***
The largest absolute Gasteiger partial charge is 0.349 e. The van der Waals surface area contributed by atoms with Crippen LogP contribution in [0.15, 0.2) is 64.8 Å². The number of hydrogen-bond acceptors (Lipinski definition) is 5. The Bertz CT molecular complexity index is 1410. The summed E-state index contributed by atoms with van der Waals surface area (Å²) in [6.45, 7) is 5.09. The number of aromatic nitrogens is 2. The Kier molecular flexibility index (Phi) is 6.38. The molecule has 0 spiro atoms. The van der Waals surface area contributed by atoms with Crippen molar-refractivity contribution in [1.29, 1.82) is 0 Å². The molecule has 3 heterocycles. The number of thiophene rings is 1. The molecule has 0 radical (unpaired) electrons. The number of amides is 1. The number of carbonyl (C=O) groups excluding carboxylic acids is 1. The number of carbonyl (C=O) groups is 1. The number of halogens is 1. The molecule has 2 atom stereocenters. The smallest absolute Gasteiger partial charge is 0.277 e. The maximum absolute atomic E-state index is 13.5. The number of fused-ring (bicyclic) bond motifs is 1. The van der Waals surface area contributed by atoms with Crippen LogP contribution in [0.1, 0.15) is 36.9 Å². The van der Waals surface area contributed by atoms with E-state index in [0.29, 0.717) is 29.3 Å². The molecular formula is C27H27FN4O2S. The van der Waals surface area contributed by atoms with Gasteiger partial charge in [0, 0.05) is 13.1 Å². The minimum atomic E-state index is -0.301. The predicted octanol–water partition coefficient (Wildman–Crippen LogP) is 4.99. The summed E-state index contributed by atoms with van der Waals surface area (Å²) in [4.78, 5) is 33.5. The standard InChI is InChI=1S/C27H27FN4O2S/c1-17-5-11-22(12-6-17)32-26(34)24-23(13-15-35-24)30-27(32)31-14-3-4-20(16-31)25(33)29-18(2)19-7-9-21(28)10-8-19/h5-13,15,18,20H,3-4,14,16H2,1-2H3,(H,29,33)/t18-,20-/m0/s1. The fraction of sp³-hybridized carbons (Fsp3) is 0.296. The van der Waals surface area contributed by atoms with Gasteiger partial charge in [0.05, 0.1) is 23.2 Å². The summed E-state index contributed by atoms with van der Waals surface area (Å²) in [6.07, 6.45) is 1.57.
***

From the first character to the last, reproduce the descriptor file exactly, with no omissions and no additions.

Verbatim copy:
The largest absolute Gasteiger partial charge is 0.349 e. The van der Waals surface area contributed by atoms with Crippen LogP contribution in [0.15, 0.2) is 64.8 Å². The number of hydrogen-bond acceptors (Lipinski definition) is 5. The Bertz CT molecular complexity index is 1410. The summed E-state index contributed by atoms with van der Waals surface area (Å²) in [6.45, 7) is 5.09. The number of aromatic nitrogens is 2. The Kier molecular flexibility index (Phi) is 6.38. The molecule has 0 spiro atoms. The van der Waals surface area contributed by atoms with Crippen molar-refractivity contribution in [1.29, 1.82) is 0 Å². The molecule has 3 heterocycles. The number of thiophene rings is 1. The molecule has 0 radical (unpaired) electrons. The number of amides is 1. The number of carbonyl (C=O) groups excluding carboxylic acids is 1. The number of carbonyl (C=O) groups is 1. The number of halogens is 1. The molecule has 2 atom stereocenters. The smallest absolute Gasteiger partial charge is 0.277 e. The maximum absolute atomic E-state index is 13.5. The number of fused-ring (bicyclic) bond motifs is 1. The van der Waals surface area contributed by atoms with Crippen LogP contribution in [0.1, 0.15) is 36.9 Å². The van der Waals surface area contributed by atoms with E-state index in [0.29, 0.717) is 29.3 Å². The molecular formula is C27H27FN4O2S. The van der Waals surface area contributed by atoms with Gasteiger partial charge in [0, 0.05) is 13.1 Å². The minimum atomic E-state index is -0.301. The predicted octanol–water partition coefficient (Wildman–Crippen LogP) is 4.99. The summed E-state index contributed by atoms with van der Waals surface area (Å²) in [4.78, 5) is 33.5. The standard InChI is InChI=1S/C27H27FN4O2S/c1-17-5-11-22(12-6-17)32-26(34)24-23(13-15-35-24)30-27(32)31-14-3-4-20(16-31)25(33)29-18(2)19-7-9-21(28)10-8-19/h5-13,15,18,20H,3-4,14,16H2,1-2H3,(H,29,33)/t18-,20-/m0/s1. The fraction of sp³-hybridized carbons (Fsp3) is 0.296. The van der Waals surface area contributed by atoms with Gasteiger partial charge in [0.05, 0.1) is 23.2 Å². The summed E-state index contributed by atoms with van der Waals surface area (Å²) in [6.07, 6.45) is 1.57.